Thread: Under propped?
View Single Post
Old 03-15-2014, 11:31 AM   #17
twistedtree's Avatar
City: Gloucester, MA
Country: USA
Join Date: Jan 2013
Posts: 4,968
Originally Posted by Baker View Post
Okay, I will play along. What is our max RPM limit??? That is somewhat of a rhetorical question. My only point here is it is gonna take some guessing and assuming to get what you want. And then in the end, you are going to have to believe in your guesses and assumptions.
Actually, I think it's all science if you have the engine's power curve. I've attached an example that shows the full throttle power curve and the approved prop curve for a Cummins QSC 500, which happens to be what's in my boat.

I've marked in a more aggressive prop curve in red (pardon my sloppy art work, but it should convey the idea). With the approved prop load show in the black line, you can see that it intersects the engine's full power curve at max RPM. The entire prop curve is below the engine's max power curve.

In the fictitious red prop load that is more aggressive, it now intersects the engine's max power curve just below 2000 RPM instead of 2600 RPM. Above 2000 RPM, the prop is overloading the engine. This more aggressive curve is OK provided you never run the engine above 2000 RPM, so that's the new red line for the RPMs.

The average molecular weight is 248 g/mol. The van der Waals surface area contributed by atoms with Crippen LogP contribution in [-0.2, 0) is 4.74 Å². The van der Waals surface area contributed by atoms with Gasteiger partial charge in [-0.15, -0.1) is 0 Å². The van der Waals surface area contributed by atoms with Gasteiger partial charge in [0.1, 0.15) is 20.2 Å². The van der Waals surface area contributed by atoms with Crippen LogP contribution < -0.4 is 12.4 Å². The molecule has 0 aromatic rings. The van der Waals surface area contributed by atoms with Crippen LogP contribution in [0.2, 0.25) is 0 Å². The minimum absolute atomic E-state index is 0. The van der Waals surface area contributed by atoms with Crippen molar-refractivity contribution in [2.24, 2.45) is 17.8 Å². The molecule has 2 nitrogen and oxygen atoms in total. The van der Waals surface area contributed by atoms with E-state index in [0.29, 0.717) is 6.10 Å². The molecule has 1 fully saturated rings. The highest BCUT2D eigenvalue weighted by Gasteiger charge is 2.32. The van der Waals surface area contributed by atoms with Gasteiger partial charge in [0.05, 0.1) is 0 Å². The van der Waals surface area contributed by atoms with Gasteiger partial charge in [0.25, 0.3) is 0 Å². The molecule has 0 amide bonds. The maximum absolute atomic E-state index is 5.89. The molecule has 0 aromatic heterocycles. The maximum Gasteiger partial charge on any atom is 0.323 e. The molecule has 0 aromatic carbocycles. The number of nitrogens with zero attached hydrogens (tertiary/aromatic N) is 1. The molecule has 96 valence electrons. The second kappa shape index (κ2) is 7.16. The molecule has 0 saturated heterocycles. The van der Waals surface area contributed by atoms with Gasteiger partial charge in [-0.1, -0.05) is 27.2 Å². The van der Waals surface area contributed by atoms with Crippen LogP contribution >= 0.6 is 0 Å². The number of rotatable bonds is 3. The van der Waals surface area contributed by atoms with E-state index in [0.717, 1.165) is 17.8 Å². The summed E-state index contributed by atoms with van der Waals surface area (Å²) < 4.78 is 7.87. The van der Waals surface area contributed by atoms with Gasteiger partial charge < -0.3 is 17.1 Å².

I should have said this in my previous post, but I am NOT an advocate of doing this. I bring it up just because it's what the original poster's friend was doing, and what he was asking about. And people like Dashew talk about this too, so I'm trying to shed some light on exactly what they are doing, and where the hazards lie.

You said that if you came across a boat that only turned 2200 RPM that was speced for 2500 RPM, you would walk away. So would I, and pretty much every surveyor would flag it as a problem that is likely to have caused engine harm over the years. I think it's a bad idea.
Attached Files
File Type: pdf Pages from QSC500Performance.pdf (32.2 KB, 101 views)
twistedtree is offline   Reply With Quote